Who gets the trash?
As we continually update and invent new products the life of the old ones is getting shorter and shorter. Like shipbreaking, e-waste recycling involves the major producers
and users, shipping the obsolete products to Asia, Eastern Europe, and Africa. But instead of being “green” we are exporting a sack full of problems to people who have to choose between poverty or poison. This graphic illustrates major receivers of e-waste in Asia.
07 Nov 2005 - by Philippe Rekacewicz, UNEP/GRID-Arendal
Waste collection in Curitiba
In the 1980s severe hygienic problems plagued parts of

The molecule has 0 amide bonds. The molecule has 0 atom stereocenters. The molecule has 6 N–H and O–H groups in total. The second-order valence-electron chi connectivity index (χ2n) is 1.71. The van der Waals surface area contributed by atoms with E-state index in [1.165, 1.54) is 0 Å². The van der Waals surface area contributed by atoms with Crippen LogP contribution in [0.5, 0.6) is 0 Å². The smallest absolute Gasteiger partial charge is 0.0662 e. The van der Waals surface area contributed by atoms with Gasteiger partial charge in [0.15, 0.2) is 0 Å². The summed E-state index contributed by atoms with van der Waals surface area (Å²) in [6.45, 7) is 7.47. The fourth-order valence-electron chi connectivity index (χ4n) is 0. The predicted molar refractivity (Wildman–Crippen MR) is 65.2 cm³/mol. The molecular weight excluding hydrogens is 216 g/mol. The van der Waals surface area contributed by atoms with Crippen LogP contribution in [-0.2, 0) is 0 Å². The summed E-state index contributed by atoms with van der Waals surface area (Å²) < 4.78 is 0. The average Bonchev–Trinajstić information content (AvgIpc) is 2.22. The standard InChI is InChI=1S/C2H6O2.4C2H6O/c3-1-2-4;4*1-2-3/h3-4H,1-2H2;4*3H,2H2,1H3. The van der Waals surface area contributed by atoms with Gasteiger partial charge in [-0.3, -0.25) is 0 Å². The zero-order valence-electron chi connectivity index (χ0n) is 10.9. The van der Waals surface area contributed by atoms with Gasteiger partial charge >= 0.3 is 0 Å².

Curitiba where housing development was uncontrolled. The
winding streets were too narrow for council trucks and waste
rotting in the open caused disease. In 1989 the council decided to act. It sent environmental education teams into affected areas where they joined forces with neighbourhood
associations to organise waste collection by local people.
15 Dec 2006 - by Cécile Marin
Packaging waste composition in the UK
According to Residua, a UK company working on solid waste issues, about 50 per cent of European goods are wrapped in plastic (17 per cent by weight). There are many types of plastic packaging: plastic bottles are often made of polyethylene terephthalate (PET), yoghurt pots are mostly
polypropylene (PP), wrapping film, bin liners and flexible
containers are usually low-density polyethylene (LDPE) and
so on. This diversity partly explains why re...
15 Dec 2006 - by Emmanuelle Bournay